The senator’s proposal would replace China’s permanent trade status with a variant of the annual review that prevailed before 2001. Under that system, the president must extend China’s trade status each year, subject to Congress’s disapproval. The president would also have to review China’s behavior across a host of areas, including human rights, the use of slave labor and whether it engaged in or condoned industrial spying and intellectual property theft. To grant it, or else issue a waiver, again subject to Congress’s disapproval, would thus give the United States leverage over Chinese misbehavior, as it could punish China where it hurts if it believed China had gone too far.
This isn’t the first time such a bill has been introduced. A similar bill was introduced in 2007 by a bipartisan group of senators, including Sens. Lindsey O. Graham (R-S.C.) and Sherrod Brown (D-Ohio). Although Cotton’s bill does not yet have any co-sponsors, one can easily imagine that will change once the partisan pressures of the presidential campaign fade. Chinese truculence and power have only grown in the 13 years since that earlier effort in Congress.
Cotton’s bill will likely be criticized by many supporters of the World Trade Organization. The WTO normally requires member nations to offer reciprocal non-discriminatory treatment, but there are exceptions. Kazakhstan, for example, is a WTO member but does not have permanent most-favored-nation status. Cuba is also a WTO member but the U.S.'s trade embargo remains in force. This suggests that the United States does have the legal wherewithal to remain in the WTO while adopting a more realistic approach to Chinese trade relations.
But this should not be dispositive. The WTO is not a suicide pact. It is self-evident that China’s government intends to displace the United States as the most powerful country in the world. Does anyone think that a Chinese-dominated globe would be friendly to international legal norms? China already uses its economic power to bully nations into meekly following its lead. It’s laughable to think it would acknowledge adverse decisions from the WTO or any other Western-established global international body if it had the national power to do so. Instead, China is using Western norms to acquire the power to ultimately replace those norms. The United States and its allies cannot let this happen.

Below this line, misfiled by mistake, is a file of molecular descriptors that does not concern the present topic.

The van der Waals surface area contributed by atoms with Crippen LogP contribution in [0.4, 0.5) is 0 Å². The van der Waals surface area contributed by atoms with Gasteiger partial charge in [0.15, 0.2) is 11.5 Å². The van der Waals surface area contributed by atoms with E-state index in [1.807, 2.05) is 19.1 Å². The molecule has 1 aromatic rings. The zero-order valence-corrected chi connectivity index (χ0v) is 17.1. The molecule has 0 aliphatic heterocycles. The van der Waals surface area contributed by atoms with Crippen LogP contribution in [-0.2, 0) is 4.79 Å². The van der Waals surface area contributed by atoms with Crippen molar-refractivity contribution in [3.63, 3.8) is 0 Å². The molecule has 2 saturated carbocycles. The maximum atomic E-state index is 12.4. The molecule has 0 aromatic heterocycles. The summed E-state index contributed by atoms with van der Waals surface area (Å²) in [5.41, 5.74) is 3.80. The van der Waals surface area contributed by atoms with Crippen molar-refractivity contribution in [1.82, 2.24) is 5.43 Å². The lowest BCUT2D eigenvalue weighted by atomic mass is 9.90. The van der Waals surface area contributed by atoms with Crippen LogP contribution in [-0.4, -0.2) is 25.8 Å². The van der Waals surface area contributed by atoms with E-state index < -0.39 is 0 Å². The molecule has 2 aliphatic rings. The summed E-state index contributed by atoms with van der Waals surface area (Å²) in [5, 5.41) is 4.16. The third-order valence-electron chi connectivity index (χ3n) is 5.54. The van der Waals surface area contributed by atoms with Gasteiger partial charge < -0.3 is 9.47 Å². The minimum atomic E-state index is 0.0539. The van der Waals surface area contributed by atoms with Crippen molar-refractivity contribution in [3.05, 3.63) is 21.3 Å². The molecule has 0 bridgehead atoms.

That means striking back now when we have the power to do so. Cotton’s bill establishes a carrot-and-stick relationship with China. If it wants the economic benefits of trading with the United States, and by extension with the West, it must adhere in some fashion to Western norms. If it does, then the threat to the United States is diminished. If it doesn’t, we should not finance our own destruction.
Making favorable trade conditional on that behavior will ultimately work in the interests of the Chinese people, too. The huge success of Taiwan, Singapore and Hong Kong, which have become rich states or cities as part of the Western global structure, shows how China could develop into a unique state with Chinese characteristics if it played ball. This presumably is what many, if not most, ordinary Chinese people want: prosperity, stability and a flourishing, distinct culture.
The speech that catapulted Ronald Reagan to national attention was titled "A Time for Choosing.” Reagan argued that Americans faced a “rendezvous with destiny”: They could choose freedom with all of its risks, or they could walk down the easier path that would ultimately lead to communist tyranny. That’s the choice we face again with respect to Communist China.
The United States is still the world’s preeminent power. Cotton’s bill would let us use that power for good while presenting the Chinese government with a stark choice between economic development and continued Communist expansion. We should again choose freedom and choose Cotton’s bill.